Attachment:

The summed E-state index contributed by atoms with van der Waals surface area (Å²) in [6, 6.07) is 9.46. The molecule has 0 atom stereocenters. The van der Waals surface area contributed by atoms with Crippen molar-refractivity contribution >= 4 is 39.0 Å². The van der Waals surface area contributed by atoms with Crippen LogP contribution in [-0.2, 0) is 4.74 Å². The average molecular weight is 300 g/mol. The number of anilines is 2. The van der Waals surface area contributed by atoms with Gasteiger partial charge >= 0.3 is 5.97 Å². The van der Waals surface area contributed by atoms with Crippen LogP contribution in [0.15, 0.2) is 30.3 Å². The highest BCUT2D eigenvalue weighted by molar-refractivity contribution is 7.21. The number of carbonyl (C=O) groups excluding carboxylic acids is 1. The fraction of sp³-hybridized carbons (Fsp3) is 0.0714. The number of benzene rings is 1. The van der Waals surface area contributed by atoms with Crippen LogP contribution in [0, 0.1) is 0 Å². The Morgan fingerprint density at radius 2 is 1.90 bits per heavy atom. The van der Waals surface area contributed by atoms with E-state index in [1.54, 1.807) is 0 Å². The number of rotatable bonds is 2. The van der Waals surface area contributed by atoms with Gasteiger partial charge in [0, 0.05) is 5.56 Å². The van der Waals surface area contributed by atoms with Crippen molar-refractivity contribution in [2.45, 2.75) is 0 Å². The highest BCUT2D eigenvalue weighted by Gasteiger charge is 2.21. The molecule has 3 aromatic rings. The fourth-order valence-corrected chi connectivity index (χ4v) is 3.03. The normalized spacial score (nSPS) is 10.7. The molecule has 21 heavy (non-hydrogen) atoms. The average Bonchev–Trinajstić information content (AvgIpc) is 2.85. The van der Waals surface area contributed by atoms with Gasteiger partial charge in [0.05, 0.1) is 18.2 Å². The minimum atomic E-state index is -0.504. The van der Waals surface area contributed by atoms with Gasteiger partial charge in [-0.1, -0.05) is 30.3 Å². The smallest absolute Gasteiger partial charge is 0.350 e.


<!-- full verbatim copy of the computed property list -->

The summed E-state index contributed by atoms with van der Waals surface area (Å²) in [6, 6.07) is 9.46. The molecule has 0 atom stereocenters. The van der Waals surface area contributed by atoms with Crippen molar-refractivity contribution >= 4 is 39.0 Å². The van der Waals surface area contributed by atoms with Crippen LogP contribution in [-0.2, 0) is 4.74 Å². The average molecular weight is 300 g/mol. The number of anilines is 2. The van der Waals surface area contributed by atoms with Gasteiger partial charge >= 0.3 is 5.97 Å². The van der Waals surface area contributed by atoms with Crippen LogP contribution in [0.15, 0.2) is 30.3 Å². The highest BCUT2D eigenvalue weighted by molar-refractivity contribution is 7.21. The number of carbonyl (C=O) groups excluding carboxylic acids is 1. The fraction of sp³-hybridized carbons (Fsp3) is 0.0714. The number of benzene rings is 1. The van der Waals surface area contributed by atoms with Crippen LogP contribution in [0, 0.1) is 0 Å². The Morgan fingerprint density at radius 2 is 1.90 bits per heavy atom. The van der Waals surface area contributed by atoms with E-state index in [1.54, 1.807) is 0 Å². The number of rotatable bonds is 2. The van der Waals surface area contributed by atoms with Gasteiger partial charge in [0, 0.05) is 5.56 Å². The van der Waals surface area contributed by atoms with Crippen molar-refractivity contribution in [2.45, 2.75) is 0 Å². The highest BCUT2D eigenvalue weighted by Gasteiger charge is 2.21. The molecule has 3 aromatic rings. The fourth-order valence-corrected chi connectivity index (χ4v) is 3.03. The normalized spacial score (nSPS) is 10.7. The molecule has 21 heavy (non-hydrogen) atoms. The average Bonchev–Trinajstić information content (AvgIpc) is 2.85. The van der Waals surface area contributed by atoms with Gasteiger partial charge in [0.05, 0.1) is 18.2 Å². The minimum atomic E-state index is -0.504. The van der Waals surface area contributed by atoms with Gasteiger partial charge in [-0.1, -0.05) is 30.3 Å². The smallest absolute Gasteiger partial charge is 0.350 e.